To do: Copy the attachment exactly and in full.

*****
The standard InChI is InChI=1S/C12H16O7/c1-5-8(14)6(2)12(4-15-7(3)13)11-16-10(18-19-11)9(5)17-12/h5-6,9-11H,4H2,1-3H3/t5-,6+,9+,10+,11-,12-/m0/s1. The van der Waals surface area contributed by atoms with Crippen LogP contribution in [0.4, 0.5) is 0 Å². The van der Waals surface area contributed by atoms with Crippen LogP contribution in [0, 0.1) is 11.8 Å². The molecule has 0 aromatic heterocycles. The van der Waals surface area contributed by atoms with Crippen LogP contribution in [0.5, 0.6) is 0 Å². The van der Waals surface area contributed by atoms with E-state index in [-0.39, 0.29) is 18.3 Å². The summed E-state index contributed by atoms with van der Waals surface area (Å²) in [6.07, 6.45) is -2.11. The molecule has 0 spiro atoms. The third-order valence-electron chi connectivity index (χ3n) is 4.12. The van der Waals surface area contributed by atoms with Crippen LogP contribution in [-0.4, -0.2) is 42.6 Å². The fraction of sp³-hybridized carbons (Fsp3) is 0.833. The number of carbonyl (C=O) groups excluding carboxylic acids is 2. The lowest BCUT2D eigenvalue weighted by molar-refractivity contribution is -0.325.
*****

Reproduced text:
The standard InChI is InChI=1S/C12H16O7/c1-5-8(14)6(2)12(4-15-7(3)13)11-16-10(18-19-11)9(5)17-12/h5-6,9-11H,4H2,1-3H3/t5-,6+,9+,10+,11-,12-/m0/s1. The van der Waals surface area contributed by atoms with Crippen LogP contribution in [0.4, 0.5) is 0 Å². The van der Waals surface area contributed by atoms with Crippen LogP contribution in [0, 0.1) is 11.8 Å². The molecule has 0 aromatic heterocycles. The van der Waals surface area contributed by atoms with Crippen LogP contribution in [0.5, 0.6) is 0 Å². The van der Waals surface area contributed by atoms with E-state index in [-0.39, 0.29) is 18.3 Å². The summed E-state index contributed by atoms with van der Waals surface area (Å²) in [6.07, 6.45) is -2.11. The molecule has 0 spiro atoms. The third-order valence-electron chi connectivity index (χ3n) is 4.12. The van der Waals surface area contributed by atoms with Crippen LogP contribution in [-0.4, -0.2) is 42.6 Å². The fraction of sp³-hybridized carbons (Fsp3) is 0.833. The number of carbonyl (C=O) groups excluding carboxylic acids is 2. The lowest BCUT2D eigenvalue weighted by molar-refractivity contribution is -0.325.